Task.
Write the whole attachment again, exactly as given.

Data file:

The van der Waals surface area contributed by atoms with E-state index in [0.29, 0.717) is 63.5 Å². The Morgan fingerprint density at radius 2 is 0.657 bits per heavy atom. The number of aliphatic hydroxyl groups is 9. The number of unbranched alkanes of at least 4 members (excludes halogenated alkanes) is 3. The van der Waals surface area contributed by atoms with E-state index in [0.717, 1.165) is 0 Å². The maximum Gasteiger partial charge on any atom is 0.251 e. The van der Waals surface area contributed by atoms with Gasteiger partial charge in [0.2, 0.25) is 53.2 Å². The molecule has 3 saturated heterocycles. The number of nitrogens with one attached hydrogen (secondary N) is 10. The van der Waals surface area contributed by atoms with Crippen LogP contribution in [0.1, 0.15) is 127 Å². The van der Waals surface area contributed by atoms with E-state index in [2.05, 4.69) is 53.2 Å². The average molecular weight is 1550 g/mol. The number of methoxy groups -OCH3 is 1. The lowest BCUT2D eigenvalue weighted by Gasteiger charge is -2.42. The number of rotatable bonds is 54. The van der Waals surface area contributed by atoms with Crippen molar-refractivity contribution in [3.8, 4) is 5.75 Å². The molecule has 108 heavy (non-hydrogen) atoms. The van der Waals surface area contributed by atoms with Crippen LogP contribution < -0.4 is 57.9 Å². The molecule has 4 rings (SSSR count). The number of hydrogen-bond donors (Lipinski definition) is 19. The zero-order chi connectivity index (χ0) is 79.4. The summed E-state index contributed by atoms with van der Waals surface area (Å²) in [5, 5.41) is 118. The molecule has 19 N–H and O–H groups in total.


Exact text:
The van der Waals surface area contributed by atoms with E-state index in [0.29, 0.717) is 63.5 Å². The Morgan fingerprint density at radius 2 is 0.657 bits per heavy atom. The number of aliphatic hydroxyl groups is 9. The number of unbranched alkanes of at least 4 members (excludes halogenated alkanes) is 3. The van der Waals surface area contributed by atoms with E-state index in [0.717, 1.165) is 0 Å². The maximum Gasteiger partial charge on any atom is 0.251 e. The van der Waals surface area contributed by atoms with Gasteiger partial charge in [0.2, 0.25) is 53.2 Å². The molecule has 3 saturated heterocycles. The number of nitrogens with one attached hydrogen (secondary N) is 10. The van der Waals surface area contributed by atoms with Crippen LogP contribution in [0.1, 0.15) is 127 Å². The van der Waals surface area contributed by atoms with E-state index in [2.05, 4.69) is 53.2 Å². The average molecular weight is 1550 g/mol. The number of methoxy groups -OCH3 is 1. The lowest BCUT2D eigenvalue weighted by Gasteiger charge is -2.42. The number of rotatable bonds is 54. The van der Waals surface area contributed by atoms with Crippen molar-refractivity contribution in [3.8, 4) is 5.75 Å². The molecule has 108 heavy (non-hydrogen) atoms. The van der Waals surface area contributed by atoms with Crippen LogP contribution < -0.4 is 57.9 Å². The molecule has 4 rings (SSSR count). The number of hydrogen-bond donors (Lipinski definition) is 19. The zero-order chi connectivity index (χ0) is 79.4. The summed E-state index contributed by atoms with van der Waals surface area (Å²) in [5, 5.41) is 118. The molecule has 19 N–H and O–H groups in total.